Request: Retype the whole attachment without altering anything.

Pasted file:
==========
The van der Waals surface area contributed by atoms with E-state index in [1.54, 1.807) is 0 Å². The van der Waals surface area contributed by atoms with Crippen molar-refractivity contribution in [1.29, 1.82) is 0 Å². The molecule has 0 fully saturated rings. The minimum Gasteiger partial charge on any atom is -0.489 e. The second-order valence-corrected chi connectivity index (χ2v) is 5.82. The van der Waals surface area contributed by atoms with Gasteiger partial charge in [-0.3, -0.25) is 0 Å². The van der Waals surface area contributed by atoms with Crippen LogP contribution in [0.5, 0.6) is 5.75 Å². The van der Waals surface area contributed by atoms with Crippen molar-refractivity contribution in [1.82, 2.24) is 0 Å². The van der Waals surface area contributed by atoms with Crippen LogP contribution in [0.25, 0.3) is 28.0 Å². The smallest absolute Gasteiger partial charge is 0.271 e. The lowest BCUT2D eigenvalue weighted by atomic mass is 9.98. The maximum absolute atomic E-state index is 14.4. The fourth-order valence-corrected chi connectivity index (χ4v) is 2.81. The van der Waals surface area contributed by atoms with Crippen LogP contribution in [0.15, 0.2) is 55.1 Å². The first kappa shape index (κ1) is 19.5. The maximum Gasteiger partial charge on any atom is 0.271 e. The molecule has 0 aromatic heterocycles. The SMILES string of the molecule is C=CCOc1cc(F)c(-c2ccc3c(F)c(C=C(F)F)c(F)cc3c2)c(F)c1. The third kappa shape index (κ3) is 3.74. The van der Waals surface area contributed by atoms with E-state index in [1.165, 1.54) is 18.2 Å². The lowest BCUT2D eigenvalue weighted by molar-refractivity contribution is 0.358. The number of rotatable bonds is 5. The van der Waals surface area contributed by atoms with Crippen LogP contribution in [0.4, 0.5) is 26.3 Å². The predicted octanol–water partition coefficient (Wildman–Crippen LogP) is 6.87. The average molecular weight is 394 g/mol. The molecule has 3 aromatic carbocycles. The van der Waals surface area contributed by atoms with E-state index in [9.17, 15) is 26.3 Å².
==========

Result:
The van der Waals surface area contributed by atoms with E-state index in [1.54, 1.807) is 0 Å². The van der Waals surface area contributed by atoms with Crippen molar-refractivity contribution in [1.29, 1.82) is 0 Å². The molecule has 0 fully saturated rings. The minimum Gasteiger partial charge on any atom is -0.489 e. The second-order valence-corrected chi connectivity index (χ2v) is 5.82. The van der Waals surface area contributed by atoms with Gasteiger partial charge in [-0.3, -0.25) is 0 Å². The van der Waals surface area contributed by atoms with Crippen LogP contribution in [0.5, 0.6) is 5.75 Å². The van der Waals surface area contributed by atoms with Crippen molar-refractivity contribution in [1.82, 2.24) is 0 Å². The van der Waals surface area contributed by atoms with Crippen LogP contribution in [0.25, 0.3) is 28.0 Å². The smallest absolute Gasteiger partial charge is 0.271 e. The lowest BCUT2D eigenvalue weighted by atomic mass is 9.98. The maximum absolute atomic E-state index is 14.4. The fourth-order valence-corrected chi connectivity index (χ4v) is 2.81. The van der Waals surface area contributed by atoms with Crippen LogP contribution in [0.15, 0.2) is 55.1 Å². The first kappa shape index (κ1) is 19.5. The maximum Gasteiger partial charge on any atom is 0.271 e. The molecule has 0 aromatic heterocycles. The SMILES string of the molecule is C=CCOc1cc(F)c(-c2ccc3c(F)c(C=C(F)F)c(F)cc3c2)c(F)c1. The third kappa shape index (κ3) is 3.74. The van der Waals surface area contributed by atoms with E-state index in [1.165, 1.54) is 18.2 Å². The lowest BCUT2D eigenvalue weighted by molar-refractivity contribution is 0.358. The number of rotatable bonds is 5. The van der Waals surface area contributed by atoms with Crippen LogP contribution in [0.4, 0.5) is 26.3 Å². The predicted octanol–water partition coefficient (Wildman–Crippen LogP) is 6.87. The average molecular weight is 394 g/mol. The molecule has 3 aromatic carbocycles. The van der Waals surface area contributed by atoms with E-state index in [9.17, 15) is 26.3 Å².